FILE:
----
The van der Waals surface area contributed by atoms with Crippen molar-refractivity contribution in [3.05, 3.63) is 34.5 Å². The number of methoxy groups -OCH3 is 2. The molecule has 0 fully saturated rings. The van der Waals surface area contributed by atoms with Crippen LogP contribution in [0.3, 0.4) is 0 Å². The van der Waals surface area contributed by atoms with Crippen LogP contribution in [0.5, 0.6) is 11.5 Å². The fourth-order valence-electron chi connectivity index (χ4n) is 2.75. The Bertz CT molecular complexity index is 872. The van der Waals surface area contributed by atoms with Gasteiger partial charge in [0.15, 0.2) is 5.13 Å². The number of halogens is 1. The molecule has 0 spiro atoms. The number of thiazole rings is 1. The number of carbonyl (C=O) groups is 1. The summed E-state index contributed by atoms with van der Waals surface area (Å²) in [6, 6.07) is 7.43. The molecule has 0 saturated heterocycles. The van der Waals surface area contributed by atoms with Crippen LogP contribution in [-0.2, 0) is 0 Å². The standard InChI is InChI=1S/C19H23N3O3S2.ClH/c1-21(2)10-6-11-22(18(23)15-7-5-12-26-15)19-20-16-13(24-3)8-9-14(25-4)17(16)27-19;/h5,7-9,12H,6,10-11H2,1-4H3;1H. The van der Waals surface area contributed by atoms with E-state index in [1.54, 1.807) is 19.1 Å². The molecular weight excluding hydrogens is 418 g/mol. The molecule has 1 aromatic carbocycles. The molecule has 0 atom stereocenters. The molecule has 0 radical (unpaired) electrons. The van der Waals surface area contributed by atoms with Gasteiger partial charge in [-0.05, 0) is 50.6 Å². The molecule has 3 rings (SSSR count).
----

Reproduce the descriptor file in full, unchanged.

The van der Waals surface area contributed by atoms with Crippen molar-refractivity contribution in [3.05, 3.63) is 34.5 Å². The number of methoxy groups -OCH3 is 2. The molecule has 0 fully saturated rings. The van der Waals surface area contributed by atoms with Crippen LogP contribution in [0.3, 0.4) is 0 Å². The van der Waals surface area contributed by atoms with Crippen LogP contribution in [0.5, 0.6) is 11.5 Å². The fourth-order valence-electron chi connectivity index (χ4n) is 2.75. The Bertz CT molecular complexity index is 872. The van der Waals surface area contributed by atoms with Gasteiger partial charge in [0.15, 0.2) is 5.13 Å². The number of halogens is 1. The molecule has 0 spiro atoms. The number of thiazole rings is 1. The number of carbonyl (C=O) groups is 1. The summed E-state index contributed by atoms with van der Waals surface area (Å²) in [6, 6.07) is 7.43. The molecule has 0 saturated heterocycles. The van der Waals surface area contributed by atoms with Crippen LogP contribution in [-0.2, 0) is 0 Å². The standard InChI is InChI=1S/C19H23N3O3S2.ClH/c1-21(2)10-6-11-22(18(23)15-7-5-12-26-15)19-20-16-13(24-3)8-9-14(25-4)17(16)27-19;/h5,7-9,12H,6,10-11H2,1-4H3;1H. The van der Waals surface area contributed by atoms with E-state index in [1.54, 1.807) is 19.1 Å². The molecular weight excluding hydrogens is 418 g/mol. The molecule has 1 aromatic carbocycles. The molecule has 0 atom stereocenters. The molecule has 0 radical (unpaired) electrons. The van der Waals surface area contributed by atoms with Gasteiger partial charge in [-0.05, 0) is 50.6 Å². The molecule has 3 rings (SSSR count).